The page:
Tuesday, August 07, 2007


The president signed a new electronic surveillance bill into law yesterday. This morning the New York Times carried the story, and I think that it is safe to say that the Times treatment of this story will become the standard.

First ... why was the law needed? Let's say you have an Islamic terrorist suspect in London, perhaps a doctor, making a phone call to a like-minded Muslim inside the United States. I think that most people would agree that our intelligence agencies might have a passing interest in what is being said during that conversation. The best way to intercept and monitor that conversation would be through the communications switching facilities in the United States. But there's a small problem there. The FISA intelligence court ruled earlier this year that the government needed to seek court-approved warrants to monitor those international calls coming through American switching centers. So, the Bush Administration asked for a new surveillance law permitting just that type of monitoring, and the Democrat congress gave him just such a bill to sign.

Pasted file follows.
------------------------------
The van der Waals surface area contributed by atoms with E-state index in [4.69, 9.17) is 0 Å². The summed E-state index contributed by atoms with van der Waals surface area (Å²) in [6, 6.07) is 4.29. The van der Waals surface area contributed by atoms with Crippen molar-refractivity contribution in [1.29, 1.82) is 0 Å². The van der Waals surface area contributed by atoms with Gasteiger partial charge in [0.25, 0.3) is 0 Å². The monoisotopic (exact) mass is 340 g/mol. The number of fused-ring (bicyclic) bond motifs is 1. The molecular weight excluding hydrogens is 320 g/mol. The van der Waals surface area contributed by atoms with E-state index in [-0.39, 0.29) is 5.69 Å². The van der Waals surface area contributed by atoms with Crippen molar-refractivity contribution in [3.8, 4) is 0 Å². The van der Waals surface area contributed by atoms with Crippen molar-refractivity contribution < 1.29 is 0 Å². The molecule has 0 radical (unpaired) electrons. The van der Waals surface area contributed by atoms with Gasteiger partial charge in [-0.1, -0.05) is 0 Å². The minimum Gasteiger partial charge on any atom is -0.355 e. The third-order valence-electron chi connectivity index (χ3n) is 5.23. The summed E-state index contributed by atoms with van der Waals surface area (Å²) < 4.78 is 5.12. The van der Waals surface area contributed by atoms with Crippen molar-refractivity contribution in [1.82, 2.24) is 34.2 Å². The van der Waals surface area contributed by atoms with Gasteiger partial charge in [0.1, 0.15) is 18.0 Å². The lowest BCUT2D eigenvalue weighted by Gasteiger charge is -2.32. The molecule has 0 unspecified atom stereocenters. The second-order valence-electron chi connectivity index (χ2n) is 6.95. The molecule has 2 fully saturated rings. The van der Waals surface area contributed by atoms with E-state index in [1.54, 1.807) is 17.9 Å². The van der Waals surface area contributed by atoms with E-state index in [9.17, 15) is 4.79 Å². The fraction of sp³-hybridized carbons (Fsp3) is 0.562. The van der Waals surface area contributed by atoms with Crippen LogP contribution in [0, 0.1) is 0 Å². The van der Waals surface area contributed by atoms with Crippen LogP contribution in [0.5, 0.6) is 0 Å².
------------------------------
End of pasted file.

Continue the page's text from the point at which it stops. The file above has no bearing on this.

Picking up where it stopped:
There's a few interesting facets to the Times reporting of this story. First ... not once in the entire article do you find the words "Muslin", "Islamic", or "terrorist." Islamic terrorism is the reason this eavesdropping is needed. There are estimates of thousands of Al Qaeda and Islamic terrorist sympathizers already in this country. For some odd reason our intelligence people think that it might be a good idea if we could monitor their communications with their buddies overseas. You would think that somewhere in the Times story they might make some sort of a mention as to why this new law is so essential to the safety of the American people. But noooooo.

Secondly, maybe it's just me, but if I were writing the story I would have found a way to make it clear that the people inside the United States who would end up being monitored are not just Americans – not just citizens. I would suspect that most of the people in this country who end up on the U.S. side of a monitored conversation would not be "Americans." They would be foreign nationals living in this country.

At any rate, the left will have to shut up for a few days about the evils of "warrentless wiretapping." This has been such a big deal for the Bush-haters, now he has signed a bill presented to him by a Democrat congress! We'll just have to sit back and wait for a bit to see how long it takes for the left to forget their all-important role in this new law.